the impression that I was a builder. I told him I was not, but no
doubt he forgot. I have no business, Miss Colton."

I think she was surprised. She glanced at me curiously and her
lips opened as if to ask another question. She did not ask it
however, and, except for a casual remark or two about the view and
the blueness of the water in the bay, she said nothing more. I
rather expected she would refer to her intention of calling on
Mother, but she did not mention the subject. I inferred that she
had thought better of her whim.

On the other occasions when we met she merely bowed. "Big Jim"
nodded carelessly. Mrs. Colton, from her seat in the auto, nodded
also, though her majestic bow could scarcely be termed a nod. It
was more like the acknowledgment, by a queen in her chariot, of the
applauding citizen on the sidewalk. She saw me, and she deigned to
let me know that I was seen, that was all.

But when I inferred that her daughter had forgotten, or had decided
not to make the call at our house, I misjudged the young lady. I
returned, one afternoon, from a cruise up and down the bay in the
Comfort, to find our small establishment--the Rogers portion of it,
at least--in a high state of excitement. Lute and Dorinda were in
the kitchen and before I reached the back door, which was open, I
heard their voices in animated discussion.

"Why wouldn't I say it, Dorinda?" pleaded Lute. "You can't blame
me none. There I was, with my sleeves rolled up and just settin'
in the chair, restin' my arms a jiffy and thinkin' which window I'd
wash next, when there come that knock at the door. Thinks I, 'It's
Asa Peters' daughter's young-one peddlin' clams.' That's what come
to my mind fust. That idee popped right into my head, it did."

"Found plenty of room when it got there, I cal'late," snapped
Dorinda. "Must have felt lonesome."

"That's it! keep on pitchin' into me. I swan to man! sometimes I
get so discouraged and wore out and reckless--hello! here's Ros.
You ask him now! Ros, she's layin' into me because I didn't
understand what--"

"Roscoe," broke in his wife, "I never was more mortified in all my
born days. He--"

"Let me tell you all about it, Ros. I went to the door--thinkin'
'twas a peddler, you know; had this old suit on, all sloshed up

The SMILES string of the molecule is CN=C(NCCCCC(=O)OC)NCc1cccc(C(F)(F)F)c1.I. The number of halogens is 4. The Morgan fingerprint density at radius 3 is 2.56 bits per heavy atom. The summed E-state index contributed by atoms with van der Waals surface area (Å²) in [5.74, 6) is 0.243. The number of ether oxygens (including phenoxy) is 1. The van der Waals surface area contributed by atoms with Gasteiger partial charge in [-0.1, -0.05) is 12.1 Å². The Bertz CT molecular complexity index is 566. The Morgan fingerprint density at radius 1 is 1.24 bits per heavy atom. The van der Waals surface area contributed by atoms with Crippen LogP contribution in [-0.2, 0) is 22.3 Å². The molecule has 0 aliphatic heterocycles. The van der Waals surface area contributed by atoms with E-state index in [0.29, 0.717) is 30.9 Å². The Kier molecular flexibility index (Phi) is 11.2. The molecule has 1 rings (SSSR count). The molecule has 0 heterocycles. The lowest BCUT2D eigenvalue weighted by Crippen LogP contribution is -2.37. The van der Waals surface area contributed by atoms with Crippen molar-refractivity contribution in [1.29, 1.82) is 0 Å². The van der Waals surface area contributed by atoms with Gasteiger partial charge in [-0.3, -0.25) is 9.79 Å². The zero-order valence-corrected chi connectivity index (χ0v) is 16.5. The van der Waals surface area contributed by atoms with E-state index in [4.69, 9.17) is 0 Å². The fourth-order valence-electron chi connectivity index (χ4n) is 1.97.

with soapsuds and water, and a wet rag in my hand; and there she
stood, styled up like the Queen of Sheby. Well, sir! I'll leave it
to you if 'tain't enough to surprise anybody. HER! comin' HERE!"

"That wan't any reason why you should behave like a natural born--"

"Hold on! you let me finish tellin' Roscoe. 'Good afternoon,' says
she. 'Is Mrs. Paine in?' Said it just like that, she did. I was
so flustered up from the sight of her that I didn't sense it right
off and I says, 'What ma'am?' 'Is Mrs. Paine in?' says she. 'In?'
says I--"

"Just like a poll parrot," interjected Dorinda.

"Are you goin' to let me tell this or ain't you? 'In?' says I;
hadn't sensed it yet, you see. 'Is Mrs. Paine to home?' she says.
Now your ma, Ros, ain't never been nowheres else BUT home sence
land knows when, so I supposed she must mean somebody else. 'Who?'
says I, again. 'Mrs. Comfort Paine,' says she. She raised her
voice a little; guessed I was deef, probably."

"If she'd guessed you was dumb she wouldn't have been fur off,"
commented Dorinda. I had not seen her so disturbed for many a day.

Her husband disdained to notice this interruption.

"'Mrs. Comfort Paine,' says she," he continued. "'She is in? And
I says 'In?'"

"No, you didn't. You said, 'In where?' And she had all she could
do to keep from laughin'. I see her face as I got to the door, and
it's a mercy I got there when I did. Land knows what you'd have
said next!"

"But, Dorindy, I tell you I thought--"

"YOU thought! I know what SHE must have thought. That she'd made
a mistake and run afoul of an asylum for the feeble-minded."

"Umph! I should have GOT feeble-minded if I'd had any more of that
kind of talk. What made her ask if a sick woman like Comfort was
'in' and 'to home'? Couldn't be nowheres else, could she?"

"Rubbish! she meant could Mrs. Paine see folks, that's all."

"See 'em! How you talk! She ain't blind."

"Oh, my soul and body! She was tryin' to ask if she might make a
call on Comfort."

"Well then, why didn't she ask it; 'stead of wantin' to know if she
was in?"

"That's the high-toned way TO ask, and you'd ought to have known
it."

"Humph! Do tell! Well, I ain't tony, myself. Don't have no
chance to be in this house. Nothin' but work, work, work! tongue,
tongue, tongue! for me around here. I'm disgusted, that's what I
am."

"YOU'RE disgusted! What about, me?"

I had listened to as much of this little domestic disagreement as I
cared to hear.

"Wait a minute," I said. "What is all this? Who has been here to
see Mother?"

Both answered at once.

"That Colton girl," cried Lute.

"That Mabel Colton," said Dorinda.

"Miss Colton? She has been here? this afternoon."

"Um-hm," Dorinda nodded emphatically. "She stayed in your ma's
room 'most an hour."

"'Twas fifty-three minutes," declared Lute. "I timed her by the
clock. "And she fetched a great, big bouquet. Comfort says she--"

I waited to hear no more, but went into Mother's room. The little
bed chamber was fragrant with the perfume of flowers. A cluster of
big Jacqueminot roses drooped their velvety petaled heads over the